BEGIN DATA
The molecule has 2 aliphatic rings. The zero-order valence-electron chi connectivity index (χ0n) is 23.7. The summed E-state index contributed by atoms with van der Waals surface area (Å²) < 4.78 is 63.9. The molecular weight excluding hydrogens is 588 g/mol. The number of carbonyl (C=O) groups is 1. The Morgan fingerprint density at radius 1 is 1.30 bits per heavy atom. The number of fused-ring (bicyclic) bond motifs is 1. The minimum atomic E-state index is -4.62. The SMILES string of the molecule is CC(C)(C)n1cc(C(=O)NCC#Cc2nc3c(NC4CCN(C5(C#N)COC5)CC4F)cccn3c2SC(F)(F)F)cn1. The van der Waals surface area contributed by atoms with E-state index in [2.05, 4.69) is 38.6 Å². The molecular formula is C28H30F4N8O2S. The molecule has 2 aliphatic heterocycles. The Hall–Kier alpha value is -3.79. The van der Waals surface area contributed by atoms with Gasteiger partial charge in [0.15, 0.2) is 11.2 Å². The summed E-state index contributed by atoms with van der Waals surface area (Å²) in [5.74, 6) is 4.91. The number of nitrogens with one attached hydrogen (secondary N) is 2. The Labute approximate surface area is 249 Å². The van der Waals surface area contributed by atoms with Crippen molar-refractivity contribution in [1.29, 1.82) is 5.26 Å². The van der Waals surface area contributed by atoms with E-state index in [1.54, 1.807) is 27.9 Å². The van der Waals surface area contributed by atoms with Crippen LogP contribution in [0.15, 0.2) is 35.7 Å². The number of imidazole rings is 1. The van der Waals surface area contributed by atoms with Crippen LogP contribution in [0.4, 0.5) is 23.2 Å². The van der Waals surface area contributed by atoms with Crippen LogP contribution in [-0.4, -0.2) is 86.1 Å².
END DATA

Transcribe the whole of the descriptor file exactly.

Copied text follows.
The molecule has 2 aliphatic rings. The zero-order valence-electron chi connectivity index (χ0n) is 23.7. The summed E-state index contributed by atoms with van der Waals surface area (Å²) < 4.78 is 63.9. The molecular weight excluding hydrogens is 588 g/mol. The number of carbonyl (C=O) groups is 1. The Morgan fingerprint density at radius 1 is 1.30 bits per heavy atom. The number of fused-ring (bicyclic) bond motifs is 1. The minimum atomic E-state index is -4.62. The SMILES string of the molecule is CC(C)(C)n1cc(C(=O)NCC#Cc2nc3c(NC4CCN(C5(C#N)COC5)CC4F)cccn3c2SC(F)(F)F)cn1. The van der Waals surface area contributed by atoms with E-state index in [2.05, 4.69) is 38.6 Å². The molecular formula is C28H30F4N8O2S. The molecule has 2 aliphatic heterocycles. The Hall–Kier alpha value is -3.79. The van der Waals surface area contributed by atoms with Gasteiger partial charge in [0.15, 0.2) is 11.2 Å². The summed E-state index contributed by atoms with van der Waals surface area (Å²) in [5.74, 6) is 4.91. The number of nitrogens with one attached hydrogen (secondary N) is 2. The Labute approximate surface area is 249 Å². The van der Waals surface area contributed by atoms with Crippen molar-refractivity contribution in [1.29, 1.82) is 5.26 Å². The van der Waals surface area contributed by atoms with E-state index in [1.54, 1.807) is 27.9 Å². The van der Waals surface area contributed by atoms with Crippen LogP contribution in [0.15, 0.2) is 35.7 Å². The number of imidazole rings is 1. The van der Waals surface area contributed by atoms with Crippen LogP contribution in [0.4, 0.5) is 23.2 Å². The van der Waals surface area contributed by atoms with Crippen LogP contribution in [-0.4, -0.2) is 86.1 Å².